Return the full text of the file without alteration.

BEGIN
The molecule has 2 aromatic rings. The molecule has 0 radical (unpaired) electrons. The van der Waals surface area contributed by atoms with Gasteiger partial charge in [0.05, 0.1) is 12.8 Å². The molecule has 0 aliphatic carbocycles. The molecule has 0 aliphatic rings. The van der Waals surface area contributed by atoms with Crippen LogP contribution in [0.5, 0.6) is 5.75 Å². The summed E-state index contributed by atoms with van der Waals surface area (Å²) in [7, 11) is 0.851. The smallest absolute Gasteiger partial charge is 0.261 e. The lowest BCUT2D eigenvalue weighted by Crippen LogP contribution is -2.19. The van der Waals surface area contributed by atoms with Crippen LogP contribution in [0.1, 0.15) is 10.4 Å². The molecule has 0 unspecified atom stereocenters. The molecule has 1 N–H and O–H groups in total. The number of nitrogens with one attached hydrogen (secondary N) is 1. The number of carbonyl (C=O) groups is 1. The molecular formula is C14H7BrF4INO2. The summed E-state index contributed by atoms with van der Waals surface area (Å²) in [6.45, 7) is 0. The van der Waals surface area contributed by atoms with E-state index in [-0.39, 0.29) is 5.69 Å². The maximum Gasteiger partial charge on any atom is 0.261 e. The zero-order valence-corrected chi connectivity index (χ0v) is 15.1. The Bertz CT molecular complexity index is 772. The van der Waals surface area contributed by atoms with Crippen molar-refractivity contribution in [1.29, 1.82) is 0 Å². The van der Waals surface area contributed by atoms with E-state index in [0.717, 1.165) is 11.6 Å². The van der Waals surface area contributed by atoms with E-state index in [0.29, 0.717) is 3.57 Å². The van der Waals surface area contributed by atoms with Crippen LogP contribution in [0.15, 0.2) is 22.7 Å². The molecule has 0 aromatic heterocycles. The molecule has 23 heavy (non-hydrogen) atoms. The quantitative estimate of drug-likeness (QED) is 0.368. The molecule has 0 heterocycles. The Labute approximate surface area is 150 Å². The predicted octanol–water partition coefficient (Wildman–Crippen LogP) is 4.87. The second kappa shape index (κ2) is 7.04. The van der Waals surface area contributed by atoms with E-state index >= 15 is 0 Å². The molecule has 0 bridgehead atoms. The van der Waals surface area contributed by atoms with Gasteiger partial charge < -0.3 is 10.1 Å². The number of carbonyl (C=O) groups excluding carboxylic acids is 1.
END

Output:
The molecule has 2 aromatic rings. The molecule has 0 radical (unpaired) electrons. The van der Waals surface area contributed by atoms with Gasteiger partial charge in [0.05, 0.1) is 12.8 Å². The molecule has 0 aliphatic carbocycles. The molecule has 0 aliphatic rings. The van der Waals surface area contributed by atoms with Crippen LogP contribution in [0.5, 0.6) is 5.75 Å². The summed E-state index contributed by atoms with van der Waals surface area (Å²) in [7, 11) is 0.851. The smallest absolute Gasteiger partial charge is 0.261 e. The lowest BCUT2D eigenvalue weighted by Crippen LogP contribution is -2.19. The van der Waals surface area contributed by atoms with Crippen LogP contribution in [0.1, 0.15) is 10.4 Å². The molecule has 0 unspecified atom stereocenters. The molecule has 1 N–H and O–H groups in total. The number of nitrogens with one attached hydrogen (secondary N) is 1. The number of carbonyl (C=O) groups is 1. The molecular formula is C14H7BrF4INO2. The summed E-state index contributed by atoms with van der Waals surface area (Å²) in [6.45, 7) is 0. The van der Waals surface area contributed by atoms with E-state index in [-0.39, 0.29) is 5.69 Å². The maximum Gasteiger partial charge on any atom is 0.261 e. The zero-order valence-corrected chi connectivity index (χ0v) is 15.1. The Bertz CT molecular complexity index is 772. The van der Waals surface area contributed by atoms with Crippen molar-refractivity contribution in [1.29, 1.82) is 0 Å². The van der Waals surface area contributed by atoms with E-state index in [0.717, 1.165) is 11.6 Å². The van der Waals surface area contributed by atoms with E-state index in [0.29, 0.717) is 3.57 Å². The van der Waals surface area contributed by atoms with Crippen LogP contribution in [0.15, 0.2) is 22.7 Å². The molecule has 0 aromatic heterocycles. The molecule has 23 heavy (non-hydrogen) atoms. The quantitative estimate of drug-likeness (QED) is 0.368. The molecule has 0 heterocycles. The Labute approximate surface area is 150 Å². The predicted octanol–water partition coefficient (Wildman–Crippen LogP) is 4.87. The second kappa shape index (κ2) is 7.04. The van der Waals surface area contributed by atoms with E-state index >= 15 is 0 Å². The molecule has 0 bridgehead atoms. The van der Waals surface area contributed by atoms with Gasteiger partial charge < -0.3 is 10.1 Å². The number of carbonyl (C=O) groups excluding carboxylic acids is 1.